Category Archives: leading

breaking a move

Since I have been focusing on my skills as a lead lately I have been thinking about taking solo movements and how to partner them. Lots of things that I do are pretty explicitly leadable. I could probably get someone who is following well, but who had never seen the move to do it with me, just by managing our centers well. However, I like to think about what would happen if I didn’t lead it correctly. What happens if we do it “wrong”? Yesterday, waiting for the train I think I found my favorite new move to try out by exaggerating a wrong way of doing something.

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Filed under blues dance, leading, learning, teaching

As a person who is sometimes teaching

The best thing to me is to have people thirsty for knowledge that I can share. At my home scene, I’ve helped the pre-dance lesson often by being a demo partner. This past weekend I did that, then had several people find me later and ask for tid-bits of clarification. I probably spent a good five dances in the hall way talking about things. The next day I traveled a few hours away and taught a class of my own. The way I had structured it, the first part didn’t seem very much like dancing at all. Then there was a moment where suddenly everyone, even the first time beginners, was legitimately dancing with someone else.

These are the moments that are addictive. The sudden understanding. The shift from not dancing to dancing, from lack of knowledge to knowledge. I seek out these moments all over the place. I recently spent a portion of a night teaching someone how to find knots and was rewarded with the look on his face when he first felt one release.

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Filed under blues dance, following, leading, learning, teaching

sequences

One of the things that I love about capoeira is that it was one of the first places that my brain would realize potentialities. I would be watching others in the roda and notice that the thing they were doing right then could very easily turn transition into a different move. I think part of this is because a huge amount of time is spent in capeoira training taking the basic few kicks and dodges and stringing them together in drill after drill. I got used to the feeling of using momentum and redirecting. I got used to selecting one movement as appropriate to what my partner was doing and having that suggest to my body the next place to go.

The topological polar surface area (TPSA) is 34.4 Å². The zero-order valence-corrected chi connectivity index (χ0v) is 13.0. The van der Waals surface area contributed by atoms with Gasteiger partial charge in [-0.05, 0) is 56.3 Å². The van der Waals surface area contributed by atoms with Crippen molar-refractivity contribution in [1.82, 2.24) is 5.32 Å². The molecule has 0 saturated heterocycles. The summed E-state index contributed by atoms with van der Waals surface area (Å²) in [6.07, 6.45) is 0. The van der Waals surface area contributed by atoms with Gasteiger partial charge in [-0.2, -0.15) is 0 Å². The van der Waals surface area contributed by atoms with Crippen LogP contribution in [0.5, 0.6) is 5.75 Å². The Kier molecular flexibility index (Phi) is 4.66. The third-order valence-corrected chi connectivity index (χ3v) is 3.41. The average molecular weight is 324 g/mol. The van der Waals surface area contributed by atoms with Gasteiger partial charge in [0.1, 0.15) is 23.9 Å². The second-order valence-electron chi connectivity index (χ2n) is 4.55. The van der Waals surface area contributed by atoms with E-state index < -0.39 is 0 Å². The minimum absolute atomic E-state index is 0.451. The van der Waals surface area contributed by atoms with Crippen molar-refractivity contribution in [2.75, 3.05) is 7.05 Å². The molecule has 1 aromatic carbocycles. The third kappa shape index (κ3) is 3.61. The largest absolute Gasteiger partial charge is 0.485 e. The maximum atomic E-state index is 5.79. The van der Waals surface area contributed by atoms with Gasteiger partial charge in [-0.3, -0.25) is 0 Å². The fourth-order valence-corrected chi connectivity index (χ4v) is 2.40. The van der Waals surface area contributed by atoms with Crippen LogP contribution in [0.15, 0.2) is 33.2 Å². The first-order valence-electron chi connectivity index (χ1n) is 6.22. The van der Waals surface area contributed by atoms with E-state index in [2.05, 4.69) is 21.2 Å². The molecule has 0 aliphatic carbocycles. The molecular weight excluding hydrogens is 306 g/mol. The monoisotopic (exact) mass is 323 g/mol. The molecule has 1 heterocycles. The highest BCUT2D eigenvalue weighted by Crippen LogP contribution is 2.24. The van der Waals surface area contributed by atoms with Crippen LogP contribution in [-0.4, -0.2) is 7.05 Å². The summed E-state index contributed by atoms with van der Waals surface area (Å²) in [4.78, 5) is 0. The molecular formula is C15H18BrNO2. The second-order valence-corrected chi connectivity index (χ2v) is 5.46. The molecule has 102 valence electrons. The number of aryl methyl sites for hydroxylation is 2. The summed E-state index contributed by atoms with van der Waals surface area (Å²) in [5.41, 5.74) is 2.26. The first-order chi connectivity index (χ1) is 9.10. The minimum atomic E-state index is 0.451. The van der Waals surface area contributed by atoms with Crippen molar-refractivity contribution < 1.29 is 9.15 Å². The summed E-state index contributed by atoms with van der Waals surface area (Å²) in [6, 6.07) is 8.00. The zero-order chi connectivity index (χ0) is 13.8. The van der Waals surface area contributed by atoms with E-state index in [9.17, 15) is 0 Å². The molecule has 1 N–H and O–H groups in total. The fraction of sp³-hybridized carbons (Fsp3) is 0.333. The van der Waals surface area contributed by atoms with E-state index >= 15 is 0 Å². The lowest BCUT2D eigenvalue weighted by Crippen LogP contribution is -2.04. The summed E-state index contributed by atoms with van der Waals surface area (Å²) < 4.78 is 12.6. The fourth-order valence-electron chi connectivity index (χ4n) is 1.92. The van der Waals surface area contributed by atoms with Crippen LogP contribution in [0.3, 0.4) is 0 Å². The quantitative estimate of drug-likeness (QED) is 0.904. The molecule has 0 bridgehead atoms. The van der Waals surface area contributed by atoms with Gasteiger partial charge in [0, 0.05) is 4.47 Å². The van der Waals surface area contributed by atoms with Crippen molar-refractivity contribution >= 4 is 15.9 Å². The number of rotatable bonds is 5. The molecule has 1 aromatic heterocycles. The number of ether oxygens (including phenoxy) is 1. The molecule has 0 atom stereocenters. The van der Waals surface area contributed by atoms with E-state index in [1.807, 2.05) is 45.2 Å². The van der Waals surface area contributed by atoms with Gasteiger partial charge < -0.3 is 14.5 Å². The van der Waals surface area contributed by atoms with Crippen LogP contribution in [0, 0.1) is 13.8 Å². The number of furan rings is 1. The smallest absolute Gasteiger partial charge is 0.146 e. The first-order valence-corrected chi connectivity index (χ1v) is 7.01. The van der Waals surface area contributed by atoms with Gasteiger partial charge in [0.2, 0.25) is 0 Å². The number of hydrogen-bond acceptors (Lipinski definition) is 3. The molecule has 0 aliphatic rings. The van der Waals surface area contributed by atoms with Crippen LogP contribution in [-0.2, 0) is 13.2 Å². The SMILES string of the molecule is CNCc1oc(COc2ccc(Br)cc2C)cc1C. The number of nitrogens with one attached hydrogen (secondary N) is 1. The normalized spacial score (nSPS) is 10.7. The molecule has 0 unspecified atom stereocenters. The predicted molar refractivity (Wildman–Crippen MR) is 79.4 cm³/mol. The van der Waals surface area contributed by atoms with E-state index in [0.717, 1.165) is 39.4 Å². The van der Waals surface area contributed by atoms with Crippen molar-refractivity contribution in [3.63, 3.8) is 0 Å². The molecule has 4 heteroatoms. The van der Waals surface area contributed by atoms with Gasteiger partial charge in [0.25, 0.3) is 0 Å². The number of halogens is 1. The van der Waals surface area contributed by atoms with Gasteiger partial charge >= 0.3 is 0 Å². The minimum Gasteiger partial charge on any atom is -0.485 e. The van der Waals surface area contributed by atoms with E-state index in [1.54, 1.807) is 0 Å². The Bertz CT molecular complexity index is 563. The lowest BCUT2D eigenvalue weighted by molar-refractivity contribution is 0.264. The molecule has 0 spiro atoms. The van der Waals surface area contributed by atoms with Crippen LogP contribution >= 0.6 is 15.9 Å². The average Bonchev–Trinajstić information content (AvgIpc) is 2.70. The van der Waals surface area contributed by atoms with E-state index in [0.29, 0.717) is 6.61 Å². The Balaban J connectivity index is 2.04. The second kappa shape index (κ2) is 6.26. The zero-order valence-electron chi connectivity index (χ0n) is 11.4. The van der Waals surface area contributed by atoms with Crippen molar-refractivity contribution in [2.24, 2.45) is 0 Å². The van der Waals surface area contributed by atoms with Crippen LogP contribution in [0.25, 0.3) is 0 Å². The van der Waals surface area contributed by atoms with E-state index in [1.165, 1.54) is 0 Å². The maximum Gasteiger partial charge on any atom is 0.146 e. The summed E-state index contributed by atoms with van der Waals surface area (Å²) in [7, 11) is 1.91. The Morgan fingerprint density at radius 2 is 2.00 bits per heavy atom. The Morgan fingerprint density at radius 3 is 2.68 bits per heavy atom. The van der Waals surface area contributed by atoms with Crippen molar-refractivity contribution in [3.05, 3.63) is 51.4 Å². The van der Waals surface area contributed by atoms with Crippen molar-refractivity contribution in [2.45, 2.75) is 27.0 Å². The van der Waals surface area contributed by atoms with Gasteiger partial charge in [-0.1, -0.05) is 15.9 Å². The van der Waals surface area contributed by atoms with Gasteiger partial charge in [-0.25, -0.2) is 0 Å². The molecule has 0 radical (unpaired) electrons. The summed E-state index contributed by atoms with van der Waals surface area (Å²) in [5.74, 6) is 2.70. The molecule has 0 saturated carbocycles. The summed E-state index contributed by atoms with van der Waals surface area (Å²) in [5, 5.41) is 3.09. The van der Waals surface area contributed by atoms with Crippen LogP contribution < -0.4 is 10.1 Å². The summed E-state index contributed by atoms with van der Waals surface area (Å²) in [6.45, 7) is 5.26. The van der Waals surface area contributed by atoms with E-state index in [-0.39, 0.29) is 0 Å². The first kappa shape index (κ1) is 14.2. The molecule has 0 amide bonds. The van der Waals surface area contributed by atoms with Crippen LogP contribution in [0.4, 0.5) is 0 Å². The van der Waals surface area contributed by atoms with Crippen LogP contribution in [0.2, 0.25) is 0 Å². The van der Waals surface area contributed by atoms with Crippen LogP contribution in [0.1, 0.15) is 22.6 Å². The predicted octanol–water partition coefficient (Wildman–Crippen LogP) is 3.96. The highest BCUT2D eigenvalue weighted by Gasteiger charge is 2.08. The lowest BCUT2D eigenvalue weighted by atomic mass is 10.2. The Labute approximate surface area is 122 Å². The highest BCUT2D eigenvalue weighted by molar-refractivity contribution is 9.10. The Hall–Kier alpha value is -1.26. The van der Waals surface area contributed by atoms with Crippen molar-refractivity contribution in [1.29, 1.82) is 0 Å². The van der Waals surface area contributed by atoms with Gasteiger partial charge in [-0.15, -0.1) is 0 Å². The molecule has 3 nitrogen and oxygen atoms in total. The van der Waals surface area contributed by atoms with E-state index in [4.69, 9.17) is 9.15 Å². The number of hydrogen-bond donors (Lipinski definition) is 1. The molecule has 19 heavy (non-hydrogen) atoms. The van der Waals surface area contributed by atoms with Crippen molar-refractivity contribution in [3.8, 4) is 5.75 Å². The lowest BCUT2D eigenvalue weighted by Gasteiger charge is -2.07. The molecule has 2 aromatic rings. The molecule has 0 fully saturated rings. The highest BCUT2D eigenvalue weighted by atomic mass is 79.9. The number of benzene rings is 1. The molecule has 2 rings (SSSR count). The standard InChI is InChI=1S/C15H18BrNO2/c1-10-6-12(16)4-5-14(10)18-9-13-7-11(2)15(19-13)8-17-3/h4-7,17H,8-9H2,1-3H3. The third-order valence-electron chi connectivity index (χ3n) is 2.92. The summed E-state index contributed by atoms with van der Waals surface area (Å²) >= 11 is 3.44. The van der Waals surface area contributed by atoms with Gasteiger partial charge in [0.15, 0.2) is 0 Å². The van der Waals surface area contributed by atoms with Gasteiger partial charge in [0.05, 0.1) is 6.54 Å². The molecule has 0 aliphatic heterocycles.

Shortly after I had this break through in capoeira I started to lead in blues. Very quickly the same sort of discovery was apparent to my mind. I would get to a movement, and as my follower was finishing it, I saw possibilities arise. Their position, or momentum or even some movement flair would suggest sometimes one and sometimes a dozen things to do next.

I have attended hundreds of beginner lessons for blues dance. I think that in blues dancing giving beginners a sequence to try out is out of favor, if it was ever in. I’ve had discussions and the feeling toward connection and improvisation is always brought up as why we shouldn’t teach sequences. However, in light of how capoeira drills sequences and then expects you to break them, I think improvisation can be learned from there. Someone else once compared teaching sequences to creating sand art. You follow the direction of someone else until you get it. Then you erase it and use the same rules to make your own.

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More Material

When I worked for Mad Science there was always like 6 ten to twenty minute activities. We had the kids for an hour. Include the time that I had to spend talking about the concept and explaining how to do the actives, that is way way more than needed. My trainer explained that he wanted to make certain that no matter what the class, there was some activity that everyone could enjoy. It was my job as a teacher and part of classroom management to chose activities on the fly that would fit the group.